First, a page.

Zirconium is a metallic element derived from zircon, an ore of Zirconium silicate (ZrSiO4), which is a by-product of rutile sand mining (another energy-intensive business). Naturally occurring Zirconium is always found with Hafnium, which has to be removed (with difficulty) for nuclear uses.
Fresh fuel is only mildly radioactive and can be handled without shielding. The fuel assemblies are then transported to the reactor by truck or train. A 1000 MW(e) nuclear reactor contains about 100 – 130 tons of
Uranium dioxide, and usually one third of that is replaced in rotation each year.
If you ignore the vehicles that the workers use to get to work, the reactor does not produce any CO2.
But it does use electricity, as well as produce it, and to the extent that electricity is largely produced by fossil fuels, this needs to be counted in the energy balance. IN FACT, to start a nuke plant up requires outside electricity.
It takes a lot of steel to built a nuclear power station, and steel is made by smelting iron ore with coking coal.
And a nuclear power station (and storage) uses lots of concrete, which is made from cement. Cement is made by crushing limestone and roasting it, using fossil fuels, to drive off Carbon dioxide.
So cement is particularly CO2-intensive.
Spent fuel rods ‘normally’ spend six months in cooling ponds located within the reactor building, so that short-lived radio-activity can decay, making the material easier to handle.
In the US and many other places, these spent fuel rods stay at the reactor a lot longer than that, while politicians argue over what to do with it next.
Reactor parts and waste are moved by road and rail.
Spent fuel is kept under water until it is reprocessed. This keeps it cool and acts as a radiation shield. In the ‘once through’ process, the fuel rods are dissolved in acid, and the Plutonium is extracted, and the remainder including the Uranium becomes high-level waste. In the ‘recycling’ process, Uranium is also recovered.
Recovered Plutonium and Mixtures of Plutonium and Uranium oxides (MOX) are sent by road back to the fuel fabrication facility to be used in new fuel rods.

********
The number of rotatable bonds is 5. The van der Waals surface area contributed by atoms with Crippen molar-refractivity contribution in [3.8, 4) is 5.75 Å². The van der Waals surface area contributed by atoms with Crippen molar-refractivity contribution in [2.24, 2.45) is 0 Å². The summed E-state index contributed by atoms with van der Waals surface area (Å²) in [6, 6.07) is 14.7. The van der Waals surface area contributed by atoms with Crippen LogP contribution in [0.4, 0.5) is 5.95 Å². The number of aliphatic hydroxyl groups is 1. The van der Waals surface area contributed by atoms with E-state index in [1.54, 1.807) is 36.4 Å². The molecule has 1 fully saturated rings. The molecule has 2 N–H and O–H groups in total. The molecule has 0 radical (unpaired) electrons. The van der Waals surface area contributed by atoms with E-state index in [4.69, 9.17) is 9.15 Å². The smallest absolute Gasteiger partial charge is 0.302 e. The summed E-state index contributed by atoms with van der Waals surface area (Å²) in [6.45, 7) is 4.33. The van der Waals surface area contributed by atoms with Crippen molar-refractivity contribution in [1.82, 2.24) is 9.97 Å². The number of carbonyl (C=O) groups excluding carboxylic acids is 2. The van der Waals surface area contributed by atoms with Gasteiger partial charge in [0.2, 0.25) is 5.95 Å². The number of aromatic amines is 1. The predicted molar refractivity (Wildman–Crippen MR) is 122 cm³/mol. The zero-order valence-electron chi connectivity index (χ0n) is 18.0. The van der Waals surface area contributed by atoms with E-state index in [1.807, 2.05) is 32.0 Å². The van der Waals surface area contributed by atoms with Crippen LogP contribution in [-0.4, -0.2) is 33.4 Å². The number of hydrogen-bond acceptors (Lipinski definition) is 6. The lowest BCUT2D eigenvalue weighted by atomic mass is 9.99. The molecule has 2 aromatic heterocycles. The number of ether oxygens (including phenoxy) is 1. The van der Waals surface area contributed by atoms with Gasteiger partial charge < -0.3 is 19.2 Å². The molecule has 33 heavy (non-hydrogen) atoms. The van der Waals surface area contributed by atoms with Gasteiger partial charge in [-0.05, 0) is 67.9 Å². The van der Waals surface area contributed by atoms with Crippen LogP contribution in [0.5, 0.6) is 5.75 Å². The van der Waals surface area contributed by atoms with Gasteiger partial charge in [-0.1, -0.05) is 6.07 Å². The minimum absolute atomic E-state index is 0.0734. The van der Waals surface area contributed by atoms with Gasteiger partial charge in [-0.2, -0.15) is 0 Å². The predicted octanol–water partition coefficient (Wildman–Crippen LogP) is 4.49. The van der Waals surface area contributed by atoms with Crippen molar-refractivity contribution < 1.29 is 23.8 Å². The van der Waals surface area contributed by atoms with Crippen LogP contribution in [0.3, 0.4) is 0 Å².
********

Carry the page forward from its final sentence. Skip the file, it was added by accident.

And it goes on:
This is not really a waste repository, ( it is the NORAD military bunker at Cheyenne Mountain ) but this is what one might look like if one was ever to be built.
This is a security policeman, well , it does say POLICE on his bag. I do hope everything is alright.
Ah, that’s more like it. How many miles per gallon do you get out of one of those?
Security surveillance is needed to prevent terrorists from getting access to radio-active materials. When was the last time you saw cameras pointed at a solar water heater?
And increasingly these days, one also has to defend ones nuclear facilities against attack by an increasingly sophisticated enemy.
This is the Tor-M1 – a fully integrated combat vehicle with anti-missile/anti-aircraft missiles, that the Iranians are getting from Russia to protect themselves from the peace-makers.
As you can see, every step of the nuclear power cycle and waste involves the expenditure of energy derived from fossil fuels, which nuclear electricity cannot replace. Thus it is completely untrue to say that nuclear energy is greenhouse friendly.
In the paper “Nuclear Power : the energy balance” by J.W. Storm and P. Smith (2005) download here, the authors calculate that with high quality ores, the CO2 produced by
the full nuclear life cycle is about one half to one third of an
equivalent sized gas-fired power station.
For low quality ores (less than 0.02% of U3O8 per tonne of ore), the CO2 produced by the full nuclear life cycle is EQUAL TO that produced by the equivalent gas-fired power station.
So the BIG question is:
Given that the greenhouse claims for nuclear power are false, and if the only way the nuclear industry can operate is with massive amounts of cheap fossil fuels, especially diesel derived from oil, and with oil going to be very much scarcer in
the future, is this a good time to be thinking of increasing the nuclear industry ?
~~ Editorial Notes ~~~~~~~~~~~~
For a recent collections of articles on the subject, see Nuclear power, Peak Oil and Climate Change (Energy Bulletin).